www.ProfessionallySpeakingTV.com
:  Interviews with the nation’s thought-leaders

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Building Front-line Buy-in

by Randall Craig on November 18, 2016

Filed in: Blog, Make It Happen Tipsheet, Management,

Tagged as: , , ,

If there has been one significant change in the area of marketing and engagement, it is the almost complete ubiquity of “programs”.  Some of them have names like Facebook, LinkedIn, Twitter, and YouTube.  Others have names like Salesforce, Marketo, Dynamics, and Infusionsoft.  Yet despite the great fanfare, why does the system’s promise rarely materialize?

Consider how the system is implemented:
  • A problem is identified.
  • A vendor prescribes the medicine: merely purchase software package X (or spend time doing Z), and all will be well.
  • The software is purchased and configured.
  • No one uses it.
  • The problem remains.
The biggest obstacle to solving the problem is not the lack of software, but the lack of buy-in from front-line staff.  Or in other words, tools make it possible, but people make it happen.  Too often, the “cost” of the software is measured only in the license fees, not the implementation.
Here are eight critical factors that if omitted or poorly executed, will guarantee failure:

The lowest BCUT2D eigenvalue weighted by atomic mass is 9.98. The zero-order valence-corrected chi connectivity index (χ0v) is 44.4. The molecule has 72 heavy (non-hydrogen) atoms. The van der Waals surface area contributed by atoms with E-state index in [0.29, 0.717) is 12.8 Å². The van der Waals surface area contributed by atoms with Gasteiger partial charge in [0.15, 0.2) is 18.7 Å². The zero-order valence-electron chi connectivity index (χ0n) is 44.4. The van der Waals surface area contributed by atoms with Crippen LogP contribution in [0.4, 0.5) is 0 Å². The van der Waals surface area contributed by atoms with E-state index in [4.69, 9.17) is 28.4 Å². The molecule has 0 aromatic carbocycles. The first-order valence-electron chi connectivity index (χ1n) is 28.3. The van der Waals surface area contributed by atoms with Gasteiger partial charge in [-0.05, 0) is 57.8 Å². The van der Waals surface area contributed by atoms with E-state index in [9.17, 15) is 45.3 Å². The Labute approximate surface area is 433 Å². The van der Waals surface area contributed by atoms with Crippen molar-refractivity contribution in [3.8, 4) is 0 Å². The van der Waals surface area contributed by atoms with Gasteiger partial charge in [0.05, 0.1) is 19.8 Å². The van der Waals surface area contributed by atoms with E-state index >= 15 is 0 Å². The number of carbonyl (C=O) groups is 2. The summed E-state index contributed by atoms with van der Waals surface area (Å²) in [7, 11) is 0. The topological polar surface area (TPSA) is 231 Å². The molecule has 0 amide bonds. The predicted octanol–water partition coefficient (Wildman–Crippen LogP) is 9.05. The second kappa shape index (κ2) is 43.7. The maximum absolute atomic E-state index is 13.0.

1. Training (and more training, and more training.)
  2. Monitoring activity (by leaders and front-line managers.
  3. Align front-line interests with the organization’s goals.
  4. Incentives / Gamification to encourage usage.
  5. Performance appraisal/personal goals tie-in.
  6. Leaders lead by example:  the new system isn’t just for the rank-and-file.
  7. Sensitivity to the difficulty of change.
  8. Flexibility / Mid-course correction: as the system is implemented, more will be discovered.
This week’s action plan: Are there any programs that should solve “the problem” in your organization, but remain either unused, or actively opposed?  If so, it isn’t too late: what might it take to re-launch the program to generate that buy-in? The list above can help.
Marketing insight #1:  While front line buy-in is absolutely required, there are other important reasons why a system might not be adopted.  Chief amongst them are Incorrect system selection in the first place, poor configuration, data quality problems, and lack of integration with other systems.  Not sure if these are the problem?  A system and process review can provide an objective assessment.
Marketing insight #2:  Momentum is more important than perfection.  Implementing a modest first phase with plenty of “wins” will generate the momentum that is necessary to implement later, more complex functionality.
Note: The Make It Happen Tipsheet is also available by email. Go to www.RandallCraig.com to register.

Randall Craig

@RandallCraig (follow me)
www.RandallCraig.com
:  Professional credentials site
www.108ideaspace
.com: Web strategy, technology, and development
www.ProfessionallySpeakingTV.com
Interviews with the nation’s thought-leaders